Does The Oklahoman reflect the views of the state’s conservative residents or did it create those views? Of course, the answer is both. What would the state be like politically if the newspaper would have published liberal columnists through the years, especially since the 1980s? It’s a hypothetical question and can never be answered, but I would argue that not only would the state be a much more moderate place politically but also the newspaper itself would be doing better financially.

Note that I used the term “seemed to lessen” in the first paragraph. One example of a decent commentary was an editorial during the tax-cut debate that heavily criticized one plan despite the newspaper’s allegiance to the conservative code, but the qualifier is necessary because the newspaper continues—perhaps less so?—its rhetorical deceit.

That deceit is on full display in a recent editorial published July 6 on titled “Proposing reduction in Oklahoma lottery mandate is a ticket to controversy.” On the surface, the editorial is about the argument to eliminate the mandate that 35 percent of Oklahoma Lottery proceeds go to education. That would be a “controversy,” according to the newspaper, and that’s true enough. But the editorial’s real argument is to diminish education funding in Oklahoma while supporting the conservative and, really, magical idea that tax cuts increase state revenues.

The editorial argues that the idea to eliminate the mandate “has merit” because it could increase prize money and thus attract more money and thus make even more money available to education. The editorial neatly skips over any type of numerical or logical argumentation on the issue itself. How do the numbers break down? How much more money would education get if the mandate is eliminated? How does that work? Will the 35 percent be lowered to 20 percent, 10 percent? To its credit, the editorial argues that this argument with “merit” might be wrong, anyway, because of the plethora of gambling opportunities these days in the state.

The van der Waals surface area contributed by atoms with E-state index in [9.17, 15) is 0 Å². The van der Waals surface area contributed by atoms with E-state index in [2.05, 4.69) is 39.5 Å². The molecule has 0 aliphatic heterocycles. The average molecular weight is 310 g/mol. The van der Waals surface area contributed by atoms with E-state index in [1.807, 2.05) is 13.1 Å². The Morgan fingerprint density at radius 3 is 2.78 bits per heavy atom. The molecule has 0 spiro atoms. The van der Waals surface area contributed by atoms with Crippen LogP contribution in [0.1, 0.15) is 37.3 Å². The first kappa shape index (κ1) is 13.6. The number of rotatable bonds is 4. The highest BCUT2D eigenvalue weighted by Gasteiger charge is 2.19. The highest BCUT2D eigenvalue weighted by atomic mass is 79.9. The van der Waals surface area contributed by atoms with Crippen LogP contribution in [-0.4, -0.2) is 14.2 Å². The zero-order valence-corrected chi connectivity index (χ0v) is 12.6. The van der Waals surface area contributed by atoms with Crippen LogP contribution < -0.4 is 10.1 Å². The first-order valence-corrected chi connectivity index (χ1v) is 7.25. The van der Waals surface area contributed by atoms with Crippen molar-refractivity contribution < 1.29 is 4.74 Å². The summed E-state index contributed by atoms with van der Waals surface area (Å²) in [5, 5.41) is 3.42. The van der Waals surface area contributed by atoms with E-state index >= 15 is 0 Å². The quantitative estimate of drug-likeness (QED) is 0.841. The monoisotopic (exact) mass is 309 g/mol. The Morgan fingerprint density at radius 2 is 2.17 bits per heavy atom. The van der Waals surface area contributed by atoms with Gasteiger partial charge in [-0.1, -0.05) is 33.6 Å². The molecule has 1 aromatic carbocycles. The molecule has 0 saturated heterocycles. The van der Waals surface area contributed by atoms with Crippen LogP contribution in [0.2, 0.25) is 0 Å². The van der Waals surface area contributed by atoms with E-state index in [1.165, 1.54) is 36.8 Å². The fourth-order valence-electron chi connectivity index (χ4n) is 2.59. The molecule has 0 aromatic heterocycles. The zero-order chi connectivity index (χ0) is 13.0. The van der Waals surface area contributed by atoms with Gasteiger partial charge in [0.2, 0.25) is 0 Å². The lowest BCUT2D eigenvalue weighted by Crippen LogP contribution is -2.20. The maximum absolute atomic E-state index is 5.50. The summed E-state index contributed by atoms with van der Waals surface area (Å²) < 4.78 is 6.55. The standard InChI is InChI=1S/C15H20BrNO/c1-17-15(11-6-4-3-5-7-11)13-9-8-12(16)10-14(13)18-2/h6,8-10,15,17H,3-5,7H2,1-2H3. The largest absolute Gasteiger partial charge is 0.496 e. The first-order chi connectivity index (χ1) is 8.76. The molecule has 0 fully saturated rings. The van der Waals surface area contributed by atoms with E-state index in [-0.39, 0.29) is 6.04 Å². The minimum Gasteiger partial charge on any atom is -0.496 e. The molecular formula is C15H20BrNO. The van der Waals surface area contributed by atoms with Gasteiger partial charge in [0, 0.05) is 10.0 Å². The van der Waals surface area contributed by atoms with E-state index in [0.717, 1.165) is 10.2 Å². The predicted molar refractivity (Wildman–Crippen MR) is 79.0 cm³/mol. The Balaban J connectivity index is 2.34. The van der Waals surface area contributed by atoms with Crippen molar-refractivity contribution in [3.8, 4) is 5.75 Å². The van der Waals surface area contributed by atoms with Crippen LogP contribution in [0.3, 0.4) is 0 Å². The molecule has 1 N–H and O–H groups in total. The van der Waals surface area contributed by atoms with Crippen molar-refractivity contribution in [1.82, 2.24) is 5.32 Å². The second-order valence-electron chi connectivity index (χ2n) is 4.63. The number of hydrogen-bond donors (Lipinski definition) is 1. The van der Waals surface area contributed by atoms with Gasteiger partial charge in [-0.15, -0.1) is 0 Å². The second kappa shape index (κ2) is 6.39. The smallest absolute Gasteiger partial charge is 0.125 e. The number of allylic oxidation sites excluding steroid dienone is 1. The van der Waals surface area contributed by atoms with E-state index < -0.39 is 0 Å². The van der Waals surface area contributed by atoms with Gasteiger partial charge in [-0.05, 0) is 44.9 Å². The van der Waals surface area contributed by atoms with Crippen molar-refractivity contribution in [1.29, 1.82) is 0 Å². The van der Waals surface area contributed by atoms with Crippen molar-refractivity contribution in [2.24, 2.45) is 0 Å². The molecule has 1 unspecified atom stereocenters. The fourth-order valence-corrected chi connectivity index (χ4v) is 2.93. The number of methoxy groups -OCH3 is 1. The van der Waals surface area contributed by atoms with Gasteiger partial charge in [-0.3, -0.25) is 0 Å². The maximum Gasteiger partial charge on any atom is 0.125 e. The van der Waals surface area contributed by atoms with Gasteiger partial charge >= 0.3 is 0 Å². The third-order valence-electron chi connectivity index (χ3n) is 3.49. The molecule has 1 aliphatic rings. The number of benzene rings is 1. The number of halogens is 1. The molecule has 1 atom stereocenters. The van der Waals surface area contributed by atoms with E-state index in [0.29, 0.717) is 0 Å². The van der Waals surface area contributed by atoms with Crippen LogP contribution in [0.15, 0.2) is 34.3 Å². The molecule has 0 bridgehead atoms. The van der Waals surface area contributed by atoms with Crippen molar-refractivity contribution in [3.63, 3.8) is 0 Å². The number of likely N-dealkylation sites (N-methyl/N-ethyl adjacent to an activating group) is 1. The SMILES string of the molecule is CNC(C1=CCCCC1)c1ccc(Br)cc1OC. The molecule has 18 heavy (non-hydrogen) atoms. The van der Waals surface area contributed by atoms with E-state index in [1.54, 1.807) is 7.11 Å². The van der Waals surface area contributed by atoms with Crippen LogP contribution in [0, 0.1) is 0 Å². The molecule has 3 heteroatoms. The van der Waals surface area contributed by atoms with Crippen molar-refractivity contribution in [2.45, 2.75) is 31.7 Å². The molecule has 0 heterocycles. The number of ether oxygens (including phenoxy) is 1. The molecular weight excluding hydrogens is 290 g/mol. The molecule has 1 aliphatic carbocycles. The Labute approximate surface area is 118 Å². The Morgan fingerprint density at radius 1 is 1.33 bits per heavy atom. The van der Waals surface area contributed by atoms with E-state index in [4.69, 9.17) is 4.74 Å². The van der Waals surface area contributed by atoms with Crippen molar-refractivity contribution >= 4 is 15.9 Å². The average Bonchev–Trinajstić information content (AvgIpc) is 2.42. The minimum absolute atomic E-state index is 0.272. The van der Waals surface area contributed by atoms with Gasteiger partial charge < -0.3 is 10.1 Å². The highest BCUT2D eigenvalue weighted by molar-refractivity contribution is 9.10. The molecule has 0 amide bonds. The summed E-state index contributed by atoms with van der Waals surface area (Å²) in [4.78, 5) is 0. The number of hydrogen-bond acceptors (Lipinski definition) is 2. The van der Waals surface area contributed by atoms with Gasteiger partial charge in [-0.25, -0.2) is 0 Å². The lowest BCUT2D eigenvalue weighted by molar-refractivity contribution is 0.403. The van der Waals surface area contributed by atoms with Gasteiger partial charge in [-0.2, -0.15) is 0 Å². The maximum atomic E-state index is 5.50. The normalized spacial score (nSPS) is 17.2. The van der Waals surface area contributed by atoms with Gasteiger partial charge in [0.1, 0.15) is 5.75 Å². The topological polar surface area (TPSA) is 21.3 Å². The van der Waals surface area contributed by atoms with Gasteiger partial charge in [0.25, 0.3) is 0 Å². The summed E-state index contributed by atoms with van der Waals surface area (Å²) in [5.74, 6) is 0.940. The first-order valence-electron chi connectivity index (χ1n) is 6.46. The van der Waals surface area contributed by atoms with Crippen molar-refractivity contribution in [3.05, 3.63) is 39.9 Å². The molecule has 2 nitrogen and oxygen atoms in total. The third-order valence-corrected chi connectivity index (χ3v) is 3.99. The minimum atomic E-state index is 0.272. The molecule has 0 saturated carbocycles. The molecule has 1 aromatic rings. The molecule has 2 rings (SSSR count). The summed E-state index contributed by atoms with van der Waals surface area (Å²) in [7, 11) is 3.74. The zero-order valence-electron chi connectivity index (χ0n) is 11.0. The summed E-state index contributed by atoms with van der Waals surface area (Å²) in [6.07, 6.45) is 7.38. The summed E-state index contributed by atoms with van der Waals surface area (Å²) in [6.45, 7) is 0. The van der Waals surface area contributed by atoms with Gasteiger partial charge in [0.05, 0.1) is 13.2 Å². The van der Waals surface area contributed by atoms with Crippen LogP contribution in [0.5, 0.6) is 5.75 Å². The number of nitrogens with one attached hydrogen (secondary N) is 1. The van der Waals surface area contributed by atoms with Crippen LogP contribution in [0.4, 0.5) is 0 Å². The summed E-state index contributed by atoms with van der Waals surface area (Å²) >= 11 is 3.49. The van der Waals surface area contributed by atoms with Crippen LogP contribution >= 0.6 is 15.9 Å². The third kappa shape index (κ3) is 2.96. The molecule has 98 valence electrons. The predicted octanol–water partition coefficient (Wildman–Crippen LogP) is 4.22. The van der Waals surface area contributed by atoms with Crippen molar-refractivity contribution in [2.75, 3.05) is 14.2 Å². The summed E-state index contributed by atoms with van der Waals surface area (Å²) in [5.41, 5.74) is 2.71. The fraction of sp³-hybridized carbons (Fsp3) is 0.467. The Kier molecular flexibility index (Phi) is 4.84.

But then comes this whopping false comparison that is both ludicrous and laughable:

Lowering the mandate could spike lottery sales. Of course, that's also true of income taxes — lower rates could encourage greater economic activity and produce increased revenue. Oddly, those who support repealing the lottery education mandate haven't made that connection, even though tax rate reductions might provide far greater revenue benefit for schools.

Follow the logic: Eliminating or reducing the Oklahoma Lottery’s educational contribution mandate is the same as reducing taxes. Good things are probably going to happen.

Here’s my response to this anti-education funding argument:

(1) Comparing the lottery to the state’s tax base is a false analogy. For the record, a lottery is not like a government. To compare the two as if they were the same is rhetorically deceitful. The basic missions of a government-based lottery, which is raising limited money for a government, and the state, which provides core services like education, social services and public safety, are remarkably different. One is a gambling game. The other is the state’s future and the health and overall well-being of its citizens.

(2) Is there no doubt that given the newspaper’s history that the editorial is, in fact, actually arguing for at least the possibility for a reduction in education funding? Note its own qualifications, such tax cuts “might” provide more funding for education. But then it might not, right? Note, as well, that there’s no supporting evidence that shows us reducing taxes in Oklahoma will increase revenues. Conservatives here, including The Oklahoman and Gov. Mary Fallin have simply not made a convincing argument about eliminating or reducing the income tax. Meanwhile, the Oklahoma Policy Institute, a think tank based in Tulsa, has detailed how important the income tax really is to core services in the state. Why won’t the newspaper argue the tax-cut case with numbers and evidence like OK Policy? How much money will a 1 percent cut in the income tax generate for Oklahoma? How will that money be generated? What specific companies will relocate here because we have a lower income tax rate? The newspaper simply can’t argue the case with any authenticity, and thus we get false analogies.

Eliminating or lowering the educational mandate is extremely controversial, but that’s not what the July 6 editorial is about. It’s about the newspaper’s own robotic indifference to education funding and its own style of deceitful argumentation.